The incidence of fungal infections has increased over the past two decades. Opportunistic fungal infections occur in immunocompromised hosts [1], particularly among patients infected with human immunodeficiency virus (HIV), individuals receiving immunosuppressive therapy for organ or stem cell transplantation, and cancer patients [2]. Candida glabrata has emerged as a common fungal pathogen in many countries and is often reported as the second most prevalent species after C. albicans[3]. Candida glabrata appears to be innately resistant to fluconazole [4, 5] and is less sensitive to it than C. albicans, C. parapsilosis, or C. tropicalis. Studies have shown that mechanisms of azole resistance in C. glabrata are often associated with the upregulation of the genes CgCDR1 (C. glabrata Candida drug resistance), CgCDR2 (formerly PDH1) [6, 7], and CgSNQ2 (C. glabrata sensitivity to 4-nitroquinoline N-oxide) which encode proteins belonging to ATP binding cassette (ABC) transporters [8]. CgSNQ2 was controlled by CgPDR1 (C. glabrata pleiotropic drug resistance 1) [9]. A further azole resistance mechanism in C. glabrata has been shown to be the mutation or overexpression of the ERG11 gene (CgERG11) that encodes cytochrome P-450 lanostrol 14-α demethylase, the azole target enzyme, and increases CYP51 (the ERG11 orthologue) activity, enhancing azole resistance [10]. ERG11 is a well-characterized gene implicated in the fluconazole resistance of Candida krusei and Candida albicans[6, 11, 12]. The molecular mechanisms in the resistant strains of C. glabrata are not completely understood. In this study, antifungal resistance mechanisms were investigated using cDNA-AFLP, a genome-wide expression analysis method that does not require prior sequence knowledge of the genes [13]. This technology is an ideal alternative to microarrays [14].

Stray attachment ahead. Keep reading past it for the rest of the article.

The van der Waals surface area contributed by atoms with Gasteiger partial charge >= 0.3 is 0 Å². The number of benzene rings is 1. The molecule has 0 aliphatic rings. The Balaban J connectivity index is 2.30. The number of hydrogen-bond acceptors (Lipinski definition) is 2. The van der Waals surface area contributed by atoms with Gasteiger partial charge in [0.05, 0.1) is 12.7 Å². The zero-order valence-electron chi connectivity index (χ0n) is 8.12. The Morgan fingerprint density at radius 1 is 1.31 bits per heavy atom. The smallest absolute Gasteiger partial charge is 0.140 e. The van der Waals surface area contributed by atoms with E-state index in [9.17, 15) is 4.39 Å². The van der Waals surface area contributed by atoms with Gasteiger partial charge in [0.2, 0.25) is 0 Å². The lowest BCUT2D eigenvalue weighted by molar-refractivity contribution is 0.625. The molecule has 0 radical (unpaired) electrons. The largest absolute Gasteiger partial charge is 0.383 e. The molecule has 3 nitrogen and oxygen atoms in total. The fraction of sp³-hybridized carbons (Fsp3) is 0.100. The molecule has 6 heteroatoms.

Materials and methods

Yeast isolates

Four fluconazole and itraconazole resistant isolates, two fluconazole and itraconazole sensitive isolates, and one reference strain of C. glabrata were used. The isolates of C. glabrata were obtained from clinical samples collected in an epidemiological survey of candidal infections in immunocompromised patients conducted at the Department of Medical Mycology and Parasitology, Tehran. The clinical isolates were recovered from oropharynx of patients. The reference C. glabrata strain, CBS 138, was provided by Professor Koichi Makimura, Teikyo University Institute of Medical Mycology-Tokyo, Japan (Table 1). The clinical isolates were identified using standard mycological methods, including assimilation patterns.
Table 1

Number of isolates, site of isolation and azole susceptibility of Candida glabrata clinical isolates used in this study

Isolate no.

Site of isolation